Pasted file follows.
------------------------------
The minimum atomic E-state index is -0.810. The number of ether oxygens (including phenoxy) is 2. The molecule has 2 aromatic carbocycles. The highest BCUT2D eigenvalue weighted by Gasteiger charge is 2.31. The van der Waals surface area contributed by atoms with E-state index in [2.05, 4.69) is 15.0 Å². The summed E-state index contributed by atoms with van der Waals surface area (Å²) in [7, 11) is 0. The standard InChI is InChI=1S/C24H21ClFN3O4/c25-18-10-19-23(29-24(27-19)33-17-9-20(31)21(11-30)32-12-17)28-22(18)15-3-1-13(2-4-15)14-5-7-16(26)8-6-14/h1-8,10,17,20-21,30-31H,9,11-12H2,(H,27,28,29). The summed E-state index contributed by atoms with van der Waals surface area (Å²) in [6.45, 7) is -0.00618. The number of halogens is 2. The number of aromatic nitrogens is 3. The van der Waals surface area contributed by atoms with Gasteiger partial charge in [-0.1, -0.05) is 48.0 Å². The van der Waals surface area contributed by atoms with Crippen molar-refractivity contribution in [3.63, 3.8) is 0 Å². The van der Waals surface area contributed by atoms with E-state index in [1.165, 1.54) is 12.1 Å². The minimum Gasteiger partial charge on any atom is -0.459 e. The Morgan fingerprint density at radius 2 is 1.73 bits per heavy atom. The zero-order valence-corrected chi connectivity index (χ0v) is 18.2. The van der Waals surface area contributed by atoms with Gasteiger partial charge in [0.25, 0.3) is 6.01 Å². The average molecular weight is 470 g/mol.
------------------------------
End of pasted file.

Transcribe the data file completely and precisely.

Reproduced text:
The minimum atomic E-state index is -0.810. The number of ether oxygens (including phenoxy) is 2. The molecule has 2 aromatic carbocycles. The highest BCUT2D eigenvalue weighted by Gasteiger charge is 2.31. The van der Waals surface area contributed by atoms with E-state index in [2.05, 4.69) is 15.0 Å². The summed E-state index contributed by atoms with van der Waals surface area (Å²) in [7, 11) is 0. The standard InChI is InChI=1S/C24H21ClFN3O4/c25-18-10-19-23(29-24(27-19)33-17-9-20(31)21(11-30)32-12-17)28-22(18)15-3-1-13(2-4-15)14-5-7-16(26)8-6-14/h1-8,10,17,20-21,30-31H,9,11-12H2,(H,27,28,29). The summed E-state index contributed by atoms with van der Waals surface area (Å²) in [6.45, 7) is -0.00618. The number of halogens is 2. The number of aromatic nitrogens is 3. The van der Waals surface area contributed by atoms with Gasteiger partial charge in [-0.1, -0.05) is 48.0 Å². The van der Waals surface area contributed by atoms with Crippen molar-refractivity contribution in [3.63, 3.8) is 0 Å². The van der Waals surface area contributed by atoms with E-state index in [1.165, 1.54) is 12.1 Å². The minimum Gasteiger partial charge on any atom is -0.459 e. The Morgan fingerprint density at radius 2 is 1.73 bits per heavy atom. The zero-order valence-corrected chi connectivity index (χ0v) is 18.2. The van der Waals surface area contributed by atoms with Gasteiger partial charge in [0.25, 0.3) is 6.01 Å². The average molecular weight is 470 g/mol.